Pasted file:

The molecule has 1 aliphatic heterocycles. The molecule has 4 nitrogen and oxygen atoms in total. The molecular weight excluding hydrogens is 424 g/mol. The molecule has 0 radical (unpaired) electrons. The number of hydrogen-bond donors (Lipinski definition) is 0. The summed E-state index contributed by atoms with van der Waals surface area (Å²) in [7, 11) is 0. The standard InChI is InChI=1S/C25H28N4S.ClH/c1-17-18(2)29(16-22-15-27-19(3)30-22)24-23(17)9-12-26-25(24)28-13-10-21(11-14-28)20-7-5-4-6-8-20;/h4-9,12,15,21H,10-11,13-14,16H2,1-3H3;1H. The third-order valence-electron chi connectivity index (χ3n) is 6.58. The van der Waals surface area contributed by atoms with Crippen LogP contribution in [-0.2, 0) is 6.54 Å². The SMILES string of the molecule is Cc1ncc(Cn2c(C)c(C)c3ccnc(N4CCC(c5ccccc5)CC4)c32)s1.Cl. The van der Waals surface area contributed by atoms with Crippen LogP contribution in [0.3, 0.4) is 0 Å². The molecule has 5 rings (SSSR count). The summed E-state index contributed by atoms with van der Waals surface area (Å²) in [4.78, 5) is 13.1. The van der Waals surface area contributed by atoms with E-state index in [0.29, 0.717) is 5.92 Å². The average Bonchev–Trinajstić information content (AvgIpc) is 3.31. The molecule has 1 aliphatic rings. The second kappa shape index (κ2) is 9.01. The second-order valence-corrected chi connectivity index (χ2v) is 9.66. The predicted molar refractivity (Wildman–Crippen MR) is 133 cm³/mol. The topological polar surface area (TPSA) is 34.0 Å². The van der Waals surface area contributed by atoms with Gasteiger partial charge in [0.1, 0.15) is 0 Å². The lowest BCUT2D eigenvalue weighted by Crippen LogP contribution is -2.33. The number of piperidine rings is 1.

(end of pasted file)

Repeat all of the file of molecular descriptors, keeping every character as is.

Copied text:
The molecule has 1 aliphatic heterocycles. The molecule has 4 nitrogen and oxygen atoms in total. The molecular weight excluding hydrogens is 424 g/mol. The molecule has 0 radical (unpaired) electrons. The number of hydrogen-bond donors (Lipinski definition) is 0. The summed E-state index contributed by atoms with van der Waals surface area (Å²) in [7, 11) is 0. The standard InChI is InChI=1S/C25H28N4S.ClH/c1-17-18(2)29(16-22-15-27-19(3)30-22)24-23(17)9-12-26-25(24)28-13-10-21(11-14-28)20-7-5-4-6-8-20;/h4-9,12,15,21H,10-11,13-14,16H2,1-3H3;1H. The third-order valence-electron chi connectivity index (χ3n) is 6.58. The van der Waals surface area contributed by atoms with Crippen LogP contribution in [-0.2, 0) is 6.54 Å². The SMILES string of the molecule is Cc1ncc(Cn2c(C)c(C)c3ccnc(N4CCC(c5ccccc5)CC4)c32)s1.Cl. The van der Waals surface area contributed by atoms with Crippen LogP contribution in [0.3, 0.4) is 0 Å². The molecule has 5 rings (SSSR count). The summed E-state index contributed by atoms with van der Waals surface area (Å²) in [4.78, 5) is 13.1. The van der Waals surface area contributed by atoms with E-state index in [0.29, 0.717) is 5.92 Å². The average Bonchev–Trinajstić information content (AvgIpc) is 3.31. The molecule has 1 aliphatic rings. The second kappa shape index (κ2) is 9.01. The second-order valence-corrected chi connectivity index (χ2v) is 9.66. The predicted molar refractivity (Wildman–Crippen MR) is 133 cm³/mol. The topological polar surface area (TPSA) is 34.0 Å². The van der Waals surface area contributed by atoms with Gasteiger partial charge in [0.1, 0.15) is 0 Å². The lowest BCUT2D eigenvalue weighted by Crippen LogP contribution is -2.33. The number of piperidine rings is 1.